“The life of the arts, far from being an interruption, a distraction, in the life of a nation, is very close to the nation’s purpose”
-President John F. Kennedy
This September, The John F. Kennedy Center for the Performing Arts celebrates its namesake with a new permanent exhibit titled “Art and Ideals: President John F. Kennedy.” Kennedy was a staunch believer in the arts and the vital role they play in society. This past year has been a celebration of the Kennedy Center’s 50th anniversary season. The season has examined Kennedy’s legacy and captured the full breadth of the Kennedy Center’s programming, including theater, hip hop, jazz, ballet and dance, comedy, chamber music, educational initiatives, and community engagement. To round out this 50th anniversary celebration, The Kennedy Center is launching a new exhibit celebrating Kennedy’s commitment to the arts.
The Exhibit Design
The exhibit is housed in the 7,500 square foot former Atrium space in the original Edward Durell Stone building. The space has since been renovated and repurposed to house the display.
The exhibit is divided into four key areas, with each one focusing on a theme of Kennedy’s presidency and how it relates to the arts. The areas are 1. Democracy 2. Social change 3. The White House 4. Culture
Each section contains photographs, quotes, and articles as they relate to the theme, as well as footage from his landmark speeches, including the Space Race address at Rice University, Amherst College remarks on public service and the artist’s role in society, and the Oval Office report in which he first laid out the groundwork for the Civil Rights Act. The exhibit also features historic footage of musicians, including Marian Anderson, Duke Ellington, Harry Belafonte, Pablo Casals, Frank Sinatra, and Dizzy Gillespie.
The display also includes an array of multimedia features that relate Kennedy’s themes to six broader themes of the Kennedy Center’s current work and new initiatives that reflect JFK’s values:
Uplifting the Artist
Exporting the Arts
Creating Social Impact
Arts Accessible to All
A Cultural Icon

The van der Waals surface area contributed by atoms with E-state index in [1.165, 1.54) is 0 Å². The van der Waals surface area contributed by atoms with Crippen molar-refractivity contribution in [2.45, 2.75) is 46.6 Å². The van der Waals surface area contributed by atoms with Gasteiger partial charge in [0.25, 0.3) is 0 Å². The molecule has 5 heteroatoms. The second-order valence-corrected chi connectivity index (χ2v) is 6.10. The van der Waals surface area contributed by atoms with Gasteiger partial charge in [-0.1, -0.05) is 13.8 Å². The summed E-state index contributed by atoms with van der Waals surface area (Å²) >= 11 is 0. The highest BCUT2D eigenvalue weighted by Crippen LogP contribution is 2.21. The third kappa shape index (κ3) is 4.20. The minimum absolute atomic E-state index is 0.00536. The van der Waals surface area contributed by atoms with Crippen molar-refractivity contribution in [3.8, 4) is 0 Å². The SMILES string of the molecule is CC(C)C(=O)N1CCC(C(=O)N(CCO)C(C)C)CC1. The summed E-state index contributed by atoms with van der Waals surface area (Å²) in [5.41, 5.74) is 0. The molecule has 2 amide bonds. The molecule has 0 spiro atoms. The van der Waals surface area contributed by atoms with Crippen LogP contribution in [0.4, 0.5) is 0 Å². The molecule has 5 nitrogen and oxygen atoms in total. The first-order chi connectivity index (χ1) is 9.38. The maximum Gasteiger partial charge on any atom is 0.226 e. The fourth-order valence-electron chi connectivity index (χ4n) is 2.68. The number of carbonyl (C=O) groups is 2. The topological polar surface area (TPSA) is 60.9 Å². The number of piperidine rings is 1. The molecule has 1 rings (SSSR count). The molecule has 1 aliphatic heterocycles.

Part of this multimedia display is the wraparound LED frieze that displays colorful imagery of the Kennedy Center, as well as quotes from JFK. Once an hour, the frieze will “take over” the space with a video from one of Kennedy’s speeches, immersing viewers as if they were at the historical event.
Three Interactive Features
The display also features three interactive activities that can be found throughout the exhibit.
Dinner at the White House: Using touchscreens, visitors learn about prominent cultural icons that were invited to have dinner with the Kennedys. Guests can also choose to “invite” their own guests and find commonalities between those they have chosen and ones selected by the Kennedys.
The Power of Words: Keywords from Kenendy’s most important speeches come together to form sentences as visitors approach a large, mirrored wall. As visitor’s listen to the quote in Kennedy’s voice, they are able to see themselves reflected back in his words up on the wall.
Dynamic Portraiture: Expressionist painter Elaine de Kooning was known for her painting of Kenendy. Visitors can create their own self portrait through large touch screens, mimicking her style and brushstrokes. Once the painting is complete, each user has the opportunity to scan a QR code to download the portrait on a smartphone.
Kennedy Center President Deborah Rutter calls the project a living memorial to JFK “to honor our past and celebrate our future.” As she reflects on the 50th anniversary season, she says:
“From inspired performances that represent the breadth and diversity of the arts in American to deeply impactful national education programs and innovative social work, it is my most fervent hope that this anniversary year reinforces our commitment to the ideals of our namesake and his vision of the arts as being ‘close to the center of the nation’s purpose.’”